The most important metaphor is “my sinful earth” mentioned in line one. It is an interesting metaphor of ourselves; earth represents the place we live in. From seeing the first two words of the sonnet “poor soul”, we can assume that the soul resides in this earth. The words “poor” and “sinful” are both negative words, which show us, what the speaker is thinking about. “Poor” gives us a feeling of pity towards a subject; in this case, we will pity the “soul” residing in this “earth”. This proves that the “earth” in this sonnet is a bad place, and the speaker describes this “earth” as “sinful” which can be linked to ungodliness, which is what the sonnet’s topic is about. Thus we can see that this “sinful earth” is in fact, ourselves, we are not perfect and therefore, we are sinful and not righteous. Line 11, “buy terms divine in selling hours of dross” is the line, which makes me feel inspired. This line is a good way of showing how we can become more moral rather than starving our soul in our “sinful earth”. This line makes the idea of Christianity living very easy to grasp as it portray it in a business manner where we exchange divine hours with “hours of dross” which is our worthless time spent on earth. The line after this is the image of feeding “within” which is referring to our inner self, our soul. In Christianity this is known as our spiritual food, which is meditation on the bible so that we are able to have better judgments and morals. Another imagery we have is of a mansion and its walls. Line 4 says “Painting thy outward walls so costly gay?” This refers to the decorating of us, the walls representing our outer body. This tends to be true as we do spend on ourselves and we do spend on our houses. Yet, we understand that we are spending all our time and effort for something with “so short a lease”. Just like our houses, we will be gone eventually, and all that we have done will be for nothing when we enter our new house, or end physically. Thus what the speaker is trying to convey is the short life span of life, this can also be observed by “fading mansion” in line six. The word fade indicates discolor of the mansion and this gives an idea of dullness of color in our lives.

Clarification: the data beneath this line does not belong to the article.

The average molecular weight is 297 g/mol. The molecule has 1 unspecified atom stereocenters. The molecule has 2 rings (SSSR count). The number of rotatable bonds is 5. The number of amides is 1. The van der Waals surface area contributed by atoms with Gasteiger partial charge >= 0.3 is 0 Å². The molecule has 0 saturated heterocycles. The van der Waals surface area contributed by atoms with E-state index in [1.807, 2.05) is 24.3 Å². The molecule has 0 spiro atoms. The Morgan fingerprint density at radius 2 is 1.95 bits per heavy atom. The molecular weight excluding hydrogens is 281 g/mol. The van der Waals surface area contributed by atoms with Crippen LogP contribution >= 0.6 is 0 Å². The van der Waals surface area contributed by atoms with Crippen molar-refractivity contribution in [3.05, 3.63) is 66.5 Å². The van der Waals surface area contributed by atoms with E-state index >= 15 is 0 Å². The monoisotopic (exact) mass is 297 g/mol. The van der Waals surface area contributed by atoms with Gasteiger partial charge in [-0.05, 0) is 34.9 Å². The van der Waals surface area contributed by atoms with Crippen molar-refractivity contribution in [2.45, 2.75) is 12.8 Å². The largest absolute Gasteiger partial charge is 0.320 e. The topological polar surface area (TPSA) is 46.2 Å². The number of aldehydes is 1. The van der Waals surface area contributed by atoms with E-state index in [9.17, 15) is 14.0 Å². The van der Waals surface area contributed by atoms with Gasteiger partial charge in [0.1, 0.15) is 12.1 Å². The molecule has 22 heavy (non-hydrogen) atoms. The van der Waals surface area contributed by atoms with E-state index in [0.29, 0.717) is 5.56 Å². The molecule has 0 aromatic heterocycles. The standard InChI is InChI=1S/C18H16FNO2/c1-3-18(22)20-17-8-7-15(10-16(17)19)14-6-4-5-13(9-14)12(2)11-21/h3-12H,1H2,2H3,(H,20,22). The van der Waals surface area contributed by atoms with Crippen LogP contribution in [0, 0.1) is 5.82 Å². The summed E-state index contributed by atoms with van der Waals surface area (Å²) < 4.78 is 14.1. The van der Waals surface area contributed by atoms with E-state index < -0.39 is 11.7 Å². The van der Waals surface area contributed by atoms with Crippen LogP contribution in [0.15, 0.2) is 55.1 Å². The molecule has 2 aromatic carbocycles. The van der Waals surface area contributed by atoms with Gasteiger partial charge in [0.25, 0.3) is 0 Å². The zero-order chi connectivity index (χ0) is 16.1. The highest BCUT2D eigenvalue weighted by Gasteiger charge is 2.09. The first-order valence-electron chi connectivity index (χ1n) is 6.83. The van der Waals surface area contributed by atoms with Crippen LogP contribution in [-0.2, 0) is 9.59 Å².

Shakespeare once again, uses vivid imagery to show the fading of our lives and make us understand that life isn’t long. What we do to ourselves will not last forever, eventually it will become dull. The metaphors gives me a sense of emptiness when I think about how we act as humans, though we are civilized and intelligent, we still neglect basic morals and will always be flawed. When reading through this poem I found myself pondering about one’s existence and what will happen after the death of us, though the speaker does answer the question on our existence religiously, un-religiously speaking it still proposes that we make the best use of our time and work on our soul instead of our external self. This idea can be related to every reader and we will always find truth in it. Sonnet 146 is undeniably a sonnet that works well and creates a strong message for everyone. Sonnets , Shawn Trackback URI Comments RSS